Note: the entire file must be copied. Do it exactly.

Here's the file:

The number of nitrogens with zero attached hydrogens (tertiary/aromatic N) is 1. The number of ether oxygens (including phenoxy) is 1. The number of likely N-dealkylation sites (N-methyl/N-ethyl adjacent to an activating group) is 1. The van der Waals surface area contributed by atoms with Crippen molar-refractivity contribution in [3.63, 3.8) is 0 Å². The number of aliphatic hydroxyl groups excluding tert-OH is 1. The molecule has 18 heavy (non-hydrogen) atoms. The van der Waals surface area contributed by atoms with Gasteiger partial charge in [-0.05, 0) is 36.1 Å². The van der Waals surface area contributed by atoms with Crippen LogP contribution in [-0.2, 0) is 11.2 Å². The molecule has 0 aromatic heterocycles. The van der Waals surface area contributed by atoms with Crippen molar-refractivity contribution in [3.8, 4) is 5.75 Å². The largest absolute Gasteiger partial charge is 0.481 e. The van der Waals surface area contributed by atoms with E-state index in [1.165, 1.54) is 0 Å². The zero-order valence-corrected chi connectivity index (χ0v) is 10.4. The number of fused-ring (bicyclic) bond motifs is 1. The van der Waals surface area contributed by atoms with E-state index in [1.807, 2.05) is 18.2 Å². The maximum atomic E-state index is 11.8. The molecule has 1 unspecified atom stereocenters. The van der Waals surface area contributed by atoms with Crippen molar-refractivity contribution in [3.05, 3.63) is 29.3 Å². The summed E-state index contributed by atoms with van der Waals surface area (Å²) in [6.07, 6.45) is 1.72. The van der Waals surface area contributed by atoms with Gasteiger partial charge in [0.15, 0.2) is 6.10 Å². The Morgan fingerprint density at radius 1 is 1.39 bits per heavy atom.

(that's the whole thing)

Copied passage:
The number of nitrogens with zero attached hydrogens (tertiary/aromatic N) is 1. The number of ether oxygens (including phenoxy) is 1. The number of likely N-dealkylation sites (N-methyl/N-ethyl adjacent to an activating group) is 1. The van der Waals surface area contributed by atoms with Crippen molar-refractivity contribution in [3.63, 3.8) is 0 Å². The number of aliphatic hydroxyl groups excluding tert-OH is 1. The molecule has 18 heavy (non-hydrogen) atoms. The van der Waals surface area contributed by atoms with Gasteiger partial charge in [-0.05, 0) is 36.1 Å². The van der Waals surface area contributed by atoms with Crippen LogP contribution in [-0.2, 0) is 11.2 Å². The molecule has 0 aromatic heterocycles. The van der Waals surface area contributed by atoms with Crippen molar-refractivity contribution in [3.8, 4) is 5.75 Å². The largest absolute Gasteiger partial charge is 0.481 e. The van der Waals surface area contributed by atoms with E-state index in [1.165, 1.54) is 0 Å². The zero-order valence-corrected chi connectivity index (χ0v) is 10.4. The number of fused-ring (bicyclic) bond motifs is 1. The van der Waals surface area contributed by atoms with E-state index in [1.807, 2.05) is 18.2 Å². The maximum atomic E-state index is 11.8. The molecule has 1 unspecified atom stereocenters. The van der Waals surface area contributed by atoms with Crippen molar-refractivity contribution in [3.05, 3.63) is 29.3 Å². The summed E-state index contributed by atoms with van der Waals surface area (Å²) in [6.07, 6.45) is 1.72. The van der Waals surface area contributed by atoms with Gasteiger partial charge in [0.15, 0.2) is 6.10 Å². The Morgan fingerprint density at radius 1 is 1.39 bits per heavy atom.